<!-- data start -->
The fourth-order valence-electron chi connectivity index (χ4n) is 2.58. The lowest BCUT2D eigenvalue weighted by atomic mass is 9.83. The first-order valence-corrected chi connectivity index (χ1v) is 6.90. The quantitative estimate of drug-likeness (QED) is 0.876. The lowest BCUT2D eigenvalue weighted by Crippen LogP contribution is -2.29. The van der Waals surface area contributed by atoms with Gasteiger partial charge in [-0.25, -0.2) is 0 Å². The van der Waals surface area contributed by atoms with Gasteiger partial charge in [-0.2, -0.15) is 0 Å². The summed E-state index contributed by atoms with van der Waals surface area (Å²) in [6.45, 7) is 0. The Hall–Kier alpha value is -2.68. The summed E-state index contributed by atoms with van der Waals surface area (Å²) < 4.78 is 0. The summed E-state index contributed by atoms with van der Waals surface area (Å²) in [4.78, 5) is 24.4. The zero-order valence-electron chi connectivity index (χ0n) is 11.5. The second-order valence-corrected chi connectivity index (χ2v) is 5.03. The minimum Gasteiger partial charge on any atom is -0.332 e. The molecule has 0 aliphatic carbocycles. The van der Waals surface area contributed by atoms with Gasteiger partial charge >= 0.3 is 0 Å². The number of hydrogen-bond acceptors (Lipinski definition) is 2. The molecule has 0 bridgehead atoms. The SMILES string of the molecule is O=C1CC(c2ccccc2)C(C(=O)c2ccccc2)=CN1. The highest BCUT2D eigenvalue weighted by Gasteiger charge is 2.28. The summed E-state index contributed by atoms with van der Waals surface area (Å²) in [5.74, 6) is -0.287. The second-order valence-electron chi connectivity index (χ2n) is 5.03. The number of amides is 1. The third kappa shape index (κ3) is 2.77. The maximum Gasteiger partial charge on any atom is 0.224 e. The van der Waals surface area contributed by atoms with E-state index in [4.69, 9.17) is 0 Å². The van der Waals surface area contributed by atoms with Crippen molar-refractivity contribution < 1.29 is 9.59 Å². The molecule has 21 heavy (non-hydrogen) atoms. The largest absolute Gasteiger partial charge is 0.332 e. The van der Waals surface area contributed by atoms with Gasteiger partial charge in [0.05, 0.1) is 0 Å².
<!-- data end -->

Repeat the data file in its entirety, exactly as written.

The fourth-order valence-electron chi connectivity index (χ4n) is 2.58. The lowest BCUT2D eigenvalue weighted by atomic mass is 9.83. The first-order valence-corrected chi connectivity index (χ1v) is 6.90. The quantitative estimate of drug-likeness (QED) is 0.876. The lowest BCUT2D eigenvalue weighted by Crippen LogP contribution is -2.29. The van der Waals surface area contributed by atoms with Gasteiger partial charge in [-0.25, -0.2) is 0 Å². The van der Waals surface area contributed by atoms with Gasteiger partial charge in [-0.2, -0.15) is 0 Å². The summed E-state index contributed by atoms with van der Waals surface area (Å²) in [6.45, 7) is 0. The Hall–Kier alpha value is -2.68. The summed E-state index contributed by atoms with van der Waals surface area (Å²) < 4.78 is 0. The summed E-state index contributed by atoms with van der Waals surface area (Å²) in [4.78, 5) is 24.4. The zero-order valence-electron chi connectivity index (χ0n) is 11.5. The second-order valence-corrected chi connectivity index (χ2v) is 5.03. The minimum Gasteiger partial charge on any atom is -0.332 e. The molecule has 0 aliphatic carbocycles. The van der Waals surface area contributed by atoms with Gasteiger partial charge >= 0.3 is 0 Å². The number of hydrogen-bond acceptors (Lipinski definition) is 2. The molecule has 0 bridgehead atoms. The SMILES string of the molecule is O=C1CC(c2ccccc2)C(C(=O)c2ccccc2)=CN1. The highest BCUT2D eigenvalue weighted by Gasteiger charge is 2.28. The summed E-state index contributed by atoms with van der Waals surface area (Å²) in [5.74, 6) is -0.287. The second-order valence-electron chi connectivity index (χ2n) is 5.03. The number of amides is 1. The third kappa shape index (κ3) is 2.77. The maximum Gasteiger partial charge on any atom is 0.224 e. The van der Waals surface area contributed by atoms with E-state index in [4.69, 9.17) is 0 Å². The van der Waals surface area contributed by atoms with Crippen molar-refractivity contribution < 1.29 is 9.59 Å². The molecule has 21 heavy (non-hydrogen) atoms. The largest absolute Gasteiger partial charge is 0.332 e. The van der Waals surface area contributed by atoms with Gasteiger partial charge in [0.05, 0.1) is 0 Å².